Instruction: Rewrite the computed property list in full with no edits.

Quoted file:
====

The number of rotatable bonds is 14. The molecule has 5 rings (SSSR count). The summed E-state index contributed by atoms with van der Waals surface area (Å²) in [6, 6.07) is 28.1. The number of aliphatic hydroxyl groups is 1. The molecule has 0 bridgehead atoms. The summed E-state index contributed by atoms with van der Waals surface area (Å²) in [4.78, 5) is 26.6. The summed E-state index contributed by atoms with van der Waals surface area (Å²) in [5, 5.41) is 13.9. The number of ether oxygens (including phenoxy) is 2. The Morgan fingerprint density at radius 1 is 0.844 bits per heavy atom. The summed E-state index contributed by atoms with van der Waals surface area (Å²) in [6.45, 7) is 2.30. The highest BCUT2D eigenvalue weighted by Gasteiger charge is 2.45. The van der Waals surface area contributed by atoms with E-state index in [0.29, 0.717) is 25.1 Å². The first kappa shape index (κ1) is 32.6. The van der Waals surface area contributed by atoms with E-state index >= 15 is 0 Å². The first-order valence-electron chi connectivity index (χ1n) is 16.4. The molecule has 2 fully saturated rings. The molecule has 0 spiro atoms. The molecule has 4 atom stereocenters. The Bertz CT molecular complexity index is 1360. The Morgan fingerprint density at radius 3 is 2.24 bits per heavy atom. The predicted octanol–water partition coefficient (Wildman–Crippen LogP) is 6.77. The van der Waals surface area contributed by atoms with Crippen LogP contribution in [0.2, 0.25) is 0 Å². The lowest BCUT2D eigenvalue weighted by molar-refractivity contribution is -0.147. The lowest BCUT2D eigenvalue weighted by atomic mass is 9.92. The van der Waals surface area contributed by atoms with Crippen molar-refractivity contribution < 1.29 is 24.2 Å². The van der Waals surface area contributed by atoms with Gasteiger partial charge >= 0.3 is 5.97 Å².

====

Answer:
The number of rotatable bonds is 14. The molecule has 5 rings (SSSR count). The summed E-state index contributed by atoms with van der Waals surface area (Å²) in [6, 6.07) is 28.1. The number of aliphatic hydroxyl groups is 1. The molecule has 0 bridgehead atoms. The summed E-state index contributed by atoms with van der Waals surface area (Å²) in [4.78, 5) is 26.6. The summed E-state index contributed by atoms with van der Waals surface area (Å²) in [5, 5.41) is 13.9. The number of ether oxygens (including phenoxy) is 2. The Morgan fingerprint density at radius 1 is 0.844 bits per heavy atom. The summed E-state index contributed by atoms with van der Waals surface area (Å²) in [6.45, 7) is 2.30. The highest BCUT2D eigenvalue weighted by Gasteiger charge is 2.45. The van der Waals surface area contributed by atoms with E-state index in [0.29, 0.717) is 25.1 Å². The first kappa shape index (κ1) is 32.6. The van der Waals surface area contributed by atoms with E-state index >= 15 is 0 Å². The first-order valence-electron chi connectivity index (χ1n) is 16.4. The molecule has 2 fully saturated rings. The molecule has 0 spiro atoms. The molecule has 4 atom stereocenters. The Bertz CT molecular complexity index is 1360. The Morgan fingerprint density at radius 3 is 2.24 bits per heavy atom. The predicted octanol–water partition coefficient (Wildman–Crippen LogP) is 6.77. The van der Waals surface area contributed by atoms with Crippen LogP contribution in [0.2, 0.25) is 0 Å². The lowest BCUT2D eigenvalue weighted by molar-refractivity contribution is -0.147. The lowest BCUT2D eigenvalue weighted by atomic mass is 9.92. The van der Waals surface area contributed by atoms with Crippen molar-refractivity contribution < 1.29 is 24.2 Å². The van der Waals surface area contributed by atoms with Gasteiger partial charge >= 0.3 is 5.97 Å².